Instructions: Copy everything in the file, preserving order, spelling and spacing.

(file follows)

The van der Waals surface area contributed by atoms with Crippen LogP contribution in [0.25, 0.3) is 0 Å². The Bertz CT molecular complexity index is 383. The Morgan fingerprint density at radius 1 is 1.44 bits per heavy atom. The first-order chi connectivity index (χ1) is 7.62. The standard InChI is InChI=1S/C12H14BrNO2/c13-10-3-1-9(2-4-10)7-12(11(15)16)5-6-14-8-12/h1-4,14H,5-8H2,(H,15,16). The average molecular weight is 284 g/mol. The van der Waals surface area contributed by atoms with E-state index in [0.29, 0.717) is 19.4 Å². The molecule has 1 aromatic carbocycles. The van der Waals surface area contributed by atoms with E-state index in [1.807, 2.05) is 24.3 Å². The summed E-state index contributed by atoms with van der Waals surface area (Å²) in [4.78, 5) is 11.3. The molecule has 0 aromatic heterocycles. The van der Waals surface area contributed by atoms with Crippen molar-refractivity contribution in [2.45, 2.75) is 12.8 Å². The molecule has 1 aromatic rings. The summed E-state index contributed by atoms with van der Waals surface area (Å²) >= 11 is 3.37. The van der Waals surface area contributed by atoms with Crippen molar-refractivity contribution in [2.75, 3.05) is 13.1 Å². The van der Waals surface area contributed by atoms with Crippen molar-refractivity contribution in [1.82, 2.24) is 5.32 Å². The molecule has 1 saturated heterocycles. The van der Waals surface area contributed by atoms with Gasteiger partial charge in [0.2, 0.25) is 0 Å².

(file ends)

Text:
The van der Waals surface area contributed by atoms with Crippen LogP contribution in [0.25, 0.3) is 0 Å². The Bertz CT molecular complexity index is 383. The Morgan fingerprint density at radius 1 is 1.44 bits per heavy atom. The first-order chi connectivity index (χ1) is 7.62. The standard InChI is InChI=1S/C12H14BrNO2/c13-10-3-1-9(2-4-10)7-12(11(15)16)5-6-14-8-12/h1-4,14H,5-8H2,(H,15,16). The average molecular weight is 284 g/mol. The van der Waals surface area contributed by atoms with E-state index in [0.29, 0.717) is 19.4 Å². The molecule has 1 aromatic carbocycles. The van der Waals surface area contributed by atoms with E-state index in [1.807, 2.05) is 24.3 Å². The summed E-state index contributed by atoms with van der Waals surface area (Å²) in [4.78, 5) is 11.3. The molecule has 0 aromatic heterocycles. The van der Waals surface area contributed by atoms with Crippen molar-refractivity contribution in [2.45, 2.75) is 12.8 Å². The molecule has 1 aromatic rings. The summed E-state index contributed by atoms with van der Waals surface area (Å²) >= 11 is 3.37. The van der Waals surface area contributed by atoms with Crippen molar-refractivity contribution in [2.75, 3.05) is 13.1 Å². The van der Waals surface area contributed by atoms with Crippen molar-refractivity contribution in [1.82, 2.24) is 5.32 Å². The molecule has 1 saturated heterocycles. The van der Waals surface area contributed by atoms with Gasteiger partial charge in [0.2, 0.25) is 0 Å².